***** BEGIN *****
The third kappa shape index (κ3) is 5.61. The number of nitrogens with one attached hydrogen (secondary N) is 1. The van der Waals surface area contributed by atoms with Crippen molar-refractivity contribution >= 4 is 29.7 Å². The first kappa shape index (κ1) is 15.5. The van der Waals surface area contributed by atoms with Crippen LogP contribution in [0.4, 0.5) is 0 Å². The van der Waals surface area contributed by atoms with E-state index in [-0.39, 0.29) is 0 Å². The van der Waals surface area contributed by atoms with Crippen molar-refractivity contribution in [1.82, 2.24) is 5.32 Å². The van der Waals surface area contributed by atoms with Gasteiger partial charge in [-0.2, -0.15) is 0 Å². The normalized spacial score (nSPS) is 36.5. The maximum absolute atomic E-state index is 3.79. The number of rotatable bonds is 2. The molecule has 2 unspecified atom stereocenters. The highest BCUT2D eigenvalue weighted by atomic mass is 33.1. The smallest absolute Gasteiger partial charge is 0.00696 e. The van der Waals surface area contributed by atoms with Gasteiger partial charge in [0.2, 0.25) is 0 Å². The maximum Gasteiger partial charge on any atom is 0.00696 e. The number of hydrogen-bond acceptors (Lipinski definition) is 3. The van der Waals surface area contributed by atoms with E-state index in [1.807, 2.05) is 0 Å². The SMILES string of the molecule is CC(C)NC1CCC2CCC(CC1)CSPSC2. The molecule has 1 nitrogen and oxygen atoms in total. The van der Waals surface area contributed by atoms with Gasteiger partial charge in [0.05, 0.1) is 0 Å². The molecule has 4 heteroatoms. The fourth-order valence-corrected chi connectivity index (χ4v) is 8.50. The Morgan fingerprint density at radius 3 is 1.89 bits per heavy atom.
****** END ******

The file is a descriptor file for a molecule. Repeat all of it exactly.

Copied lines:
The third kappa shape index (κ3) is 5.61. The number of nitrogens with one attached hydrogen (secondary N) is 1. The van der Waals surface area contributed by atoms with Crippen molar-refractivity contribution >= 4 is 29.7 Å². The first kappa shape index (κ1) is 15.5. The van der Waals surface area contributed by atoms with Crippen LogP contribution in [0.4, 0.5) is 0 Å². The van der Waals surface area contributed by atoms with E-state index in [-0.39, 0.29) is 0 Å². The van der Waals surface area contributed by atoms with Crippen molar-refractivity contribution in [1.82, 2.24) is 5.32 Å². The van der Waals surface area contributed by atoms with Gasteiger partial charge in [-0.2, -0.15) is 0 Å². The normalized spacial score (nSPS) is 36.5. The maximum absolute atomic E-state index is 3.79. The number of rotatable bonds is 2. The molecule has 2 unspecified atom stereocenters. The highest BCUT2D eigenvalue weighted by atomic mass is 33.1. The smallest absolute Gasteiger partial charge is 0.00696 e. The van der Waals surface area contributed by atoms with Gasteiger partial charge in [0.2, 0.25) is 0 Å². The maximum Gasteiger partial charge on any atom is 0.00696 e. The number of hydrogen-bond acceptors (Lipinski definition) is 3. The van der Waals surface area contributed by atoms with E-state index in [1.807, 2.05) is 0 Å². The SMILES string of the molecule is CC(C)NC1CCC2CCC(CC1)CSPSC2. The molecule has 1 nitrogen and oxygen atoms in total. The van der Waals surface area contributed by atoms with Gasteiger partial charge in [0.05, 0.1) is 0 Å². The molecule has 4 heteroatoms. The fourth-order valence-corrected chi connectivity index (χ4v) is 8.50. The Morgan fingerprint density at radius 3 is 1.89 bits per heavy atom.